The central goal of a DAM is to make your assets accessible for DAM end-users, no matter their workflow. The ability to reuse content maximizes investments already made.
But robust reuse practices can break down for a variety of reasons. Are end-users searching for content to reuse? Can your end-users find relevant content? Are end-users even aware of their ability to reuse certain assets? To implement a successful ‘reuse culture,’ you need to address three issues: workflow, metadata, and communication.
The impetus of the creator is to create; they tend not to want to reuse assets because it feels un-creative. That’s why you have to consciously make it part of their routine, and build new muscle memory. When a project is assigned, have creators first search the DAM for content that might be useful to their work. Rather than immediately creating new content from scratch, and spending resources, creators can draw on existing material. Make it the new normal.
Good metadata is the foundation of a great DAM. The better the metadata, the more discoverable your assets will become, and the more likely it will be that they’re reused. A well-designed taxonomy that makes it easy to find existing assets will feel like an invitation to end-users to do just that.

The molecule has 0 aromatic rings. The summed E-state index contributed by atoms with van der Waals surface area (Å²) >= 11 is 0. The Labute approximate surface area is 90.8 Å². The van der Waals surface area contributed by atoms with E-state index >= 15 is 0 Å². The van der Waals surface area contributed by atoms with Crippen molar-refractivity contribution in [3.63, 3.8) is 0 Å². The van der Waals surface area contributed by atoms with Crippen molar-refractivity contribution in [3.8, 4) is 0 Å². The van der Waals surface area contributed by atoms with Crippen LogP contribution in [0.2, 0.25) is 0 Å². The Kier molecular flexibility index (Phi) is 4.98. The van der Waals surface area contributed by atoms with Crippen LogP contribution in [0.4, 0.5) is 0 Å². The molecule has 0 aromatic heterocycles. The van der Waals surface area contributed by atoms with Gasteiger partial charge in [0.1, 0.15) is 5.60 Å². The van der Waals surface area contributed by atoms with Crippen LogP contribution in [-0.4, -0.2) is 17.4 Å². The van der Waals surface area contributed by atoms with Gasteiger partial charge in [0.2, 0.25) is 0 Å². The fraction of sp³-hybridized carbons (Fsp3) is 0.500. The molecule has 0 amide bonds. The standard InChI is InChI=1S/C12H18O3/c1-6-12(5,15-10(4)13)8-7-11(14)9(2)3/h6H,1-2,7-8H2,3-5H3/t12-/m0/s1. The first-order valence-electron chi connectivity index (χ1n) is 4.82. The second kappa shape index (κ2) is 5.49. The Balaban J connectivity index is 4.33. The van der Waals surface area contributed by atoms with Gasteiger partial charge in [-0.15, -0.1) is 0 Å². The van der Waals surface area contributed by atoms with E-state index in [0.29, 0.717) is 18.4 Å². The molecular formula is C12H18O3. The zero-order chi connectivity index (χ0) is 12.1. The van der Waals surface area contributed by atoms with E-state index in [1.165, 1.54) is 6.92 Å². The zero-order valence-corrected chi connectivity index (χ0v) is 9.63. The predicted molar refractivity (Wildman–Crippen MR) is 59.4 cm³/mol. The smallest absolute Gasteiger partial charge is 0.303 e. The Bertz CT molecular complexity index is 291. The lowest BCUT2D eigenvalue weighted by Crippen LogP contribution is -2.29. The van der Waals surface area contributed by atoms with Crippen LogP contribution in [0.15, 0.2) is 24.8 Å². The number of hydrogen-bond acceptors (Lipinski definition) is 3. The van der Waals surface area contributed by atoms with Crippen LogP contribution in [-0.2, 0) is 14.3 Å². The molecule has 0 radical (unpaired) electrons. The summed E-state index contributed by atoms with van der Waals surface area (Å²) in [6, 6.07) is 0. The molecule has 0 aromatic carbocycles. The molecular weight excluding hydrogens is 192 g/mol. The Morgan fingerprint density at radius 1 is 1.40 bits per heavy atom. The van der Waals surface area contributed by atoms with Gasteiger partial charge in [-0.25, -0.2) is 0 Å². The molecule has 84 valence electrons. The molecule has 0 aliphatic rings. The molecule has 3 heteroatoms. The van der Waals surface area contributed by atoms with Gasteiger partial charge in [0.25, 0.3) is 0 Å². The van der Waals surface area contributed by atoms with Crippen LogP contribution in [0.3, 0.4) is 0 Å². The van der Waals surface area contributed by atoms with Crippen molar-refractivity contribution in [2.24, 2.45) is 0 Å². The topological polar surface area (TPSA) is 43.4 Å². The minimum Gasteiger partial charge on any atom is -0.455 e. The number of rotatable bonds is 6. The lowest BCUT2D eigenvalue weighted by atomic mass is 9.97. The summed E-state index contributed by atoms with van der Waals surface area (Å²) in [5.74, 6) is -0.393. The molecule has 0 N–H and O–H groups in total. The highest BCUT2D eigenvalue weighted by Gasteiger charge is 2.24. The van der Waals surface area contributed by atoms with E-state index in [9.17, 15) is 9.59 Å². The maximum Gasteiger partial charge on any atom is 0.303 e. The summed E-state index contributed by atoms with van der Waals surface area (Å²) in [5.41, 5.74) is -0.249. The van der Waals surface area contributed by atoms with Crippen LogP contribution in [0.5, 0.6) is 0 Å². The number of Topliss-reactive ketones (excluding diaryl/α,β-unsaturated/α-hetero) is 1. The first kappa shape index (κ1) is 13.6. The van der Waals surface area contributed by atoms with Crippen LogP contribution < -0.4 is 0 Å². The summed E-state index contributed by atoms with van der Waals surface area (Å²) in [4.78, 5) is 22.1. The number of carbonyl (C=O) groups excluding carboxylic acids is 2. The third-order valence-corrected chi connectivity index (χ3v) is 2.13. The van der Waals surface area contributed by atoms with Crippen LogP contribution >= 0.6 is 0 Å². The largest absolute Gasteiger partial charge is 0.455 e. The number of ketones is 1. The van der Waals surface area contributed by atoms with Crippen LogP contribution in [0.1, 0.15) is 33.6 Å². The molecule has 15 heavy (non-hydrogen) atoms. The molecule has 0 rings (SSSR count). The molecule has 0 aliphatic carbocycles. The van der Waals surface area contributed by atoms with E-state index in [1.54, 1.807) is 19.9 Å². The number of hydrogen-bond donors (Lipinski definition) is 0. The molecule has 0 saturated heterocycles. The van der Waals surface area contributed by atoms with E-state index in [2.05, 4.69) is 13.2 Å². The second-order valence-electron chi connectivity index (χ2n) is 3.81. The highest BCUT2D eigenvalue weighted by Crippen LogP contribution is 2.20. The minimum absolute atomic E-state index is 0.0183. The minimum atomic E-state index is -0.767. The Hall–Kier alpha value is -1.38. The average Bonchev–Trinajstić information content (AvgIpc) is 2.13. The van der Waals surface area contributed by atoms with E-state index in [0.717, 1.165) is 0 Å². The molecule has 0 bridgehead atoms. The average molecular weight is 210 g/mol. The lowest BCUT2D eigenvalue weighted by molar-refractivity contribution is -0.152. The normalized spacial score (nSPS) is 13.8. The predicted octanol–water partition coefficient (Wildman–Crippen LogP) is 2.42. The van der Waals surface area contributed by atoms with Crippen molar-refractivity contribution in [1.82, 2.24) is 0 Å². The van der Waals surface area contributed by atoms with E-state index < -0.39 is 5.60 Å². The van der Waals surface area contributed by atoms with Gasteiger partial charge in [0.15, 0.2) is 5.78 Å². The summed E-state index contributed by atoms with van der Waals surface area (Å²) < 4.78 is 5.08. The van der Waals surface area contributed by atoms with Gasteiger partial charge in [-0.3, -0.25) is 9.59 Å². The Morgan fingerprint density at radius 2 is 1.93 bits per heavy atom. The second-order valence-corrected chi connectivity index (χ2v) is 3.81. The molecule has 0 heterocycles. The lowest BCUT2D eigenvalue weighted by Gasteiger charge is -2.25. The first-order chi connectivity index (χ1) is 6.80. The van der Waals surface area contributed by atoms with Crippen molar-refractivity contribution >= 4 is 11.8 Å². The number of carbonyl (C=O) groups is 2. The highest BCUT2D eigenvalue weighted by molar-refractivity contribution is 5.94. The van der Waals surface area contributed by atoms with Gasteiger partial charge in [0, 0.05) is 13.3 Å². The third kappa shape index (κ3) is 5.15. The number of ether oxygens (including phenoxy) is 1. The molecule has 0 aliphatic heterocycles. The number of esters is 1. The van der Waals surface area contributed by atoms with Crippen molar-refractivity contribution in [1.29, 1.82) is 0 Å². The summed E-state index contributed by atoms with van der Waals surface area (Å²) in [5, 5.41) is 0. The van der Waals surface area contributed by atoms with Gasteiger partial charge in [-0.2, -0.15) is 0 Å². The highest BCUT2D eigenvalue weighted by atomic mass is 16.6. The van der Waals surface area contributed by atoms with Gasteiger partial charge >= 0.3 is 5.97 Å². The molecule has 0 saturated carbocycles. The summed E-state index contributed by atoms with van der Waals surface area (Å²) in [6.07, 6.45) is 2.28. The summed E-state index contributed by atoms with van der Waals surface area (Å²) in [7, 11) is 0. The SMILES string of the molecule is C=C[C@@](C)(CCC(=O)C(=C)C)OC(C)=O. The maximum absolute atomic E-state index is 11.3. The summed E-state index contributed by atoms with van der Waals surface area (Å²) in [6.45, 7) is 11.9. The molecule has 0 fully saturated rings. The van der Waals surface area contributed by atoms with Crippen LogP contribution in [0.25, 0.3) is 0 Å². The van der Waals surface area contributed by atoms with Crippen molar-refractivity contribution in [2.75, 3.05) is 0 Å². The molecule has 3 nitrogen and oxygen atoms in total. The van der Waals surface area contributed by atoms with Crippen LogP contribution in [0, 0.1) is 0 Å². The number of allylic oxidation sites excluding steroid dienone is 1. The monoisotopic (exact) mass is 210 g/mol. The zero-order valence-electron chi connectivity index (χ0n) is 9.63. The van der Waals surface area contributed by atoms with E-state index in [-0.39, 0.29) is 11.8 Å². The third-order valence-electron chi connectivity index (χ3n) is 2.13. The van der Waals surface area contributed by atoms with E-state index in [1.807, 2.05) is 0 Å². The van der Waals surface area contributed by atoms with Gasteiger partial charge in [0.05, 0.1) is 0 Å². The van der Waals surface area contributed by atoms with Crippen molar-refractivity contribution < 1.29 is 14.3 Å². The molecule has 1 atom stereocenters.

If your end-users can’t find anything viably reusable quickly and easily, they’ll probably move on—whether that means creating new content, changing concepts, or cutting a project short before it can realize its full potential.
It’s tempting to assume that DAM end-users will ‘figure it out,’ but the most successful DAM managers establish some baseline training for all end-users. To leverage your DAM fully, communicate clearly which assets are available (see more on Rights Management) for use and reuse, and establish a way to train end-users on reuse. Exactly what that training looks and feels like is up to you, informed by your organization’s culture—but it’s important to establish standard behaviors through communication and training.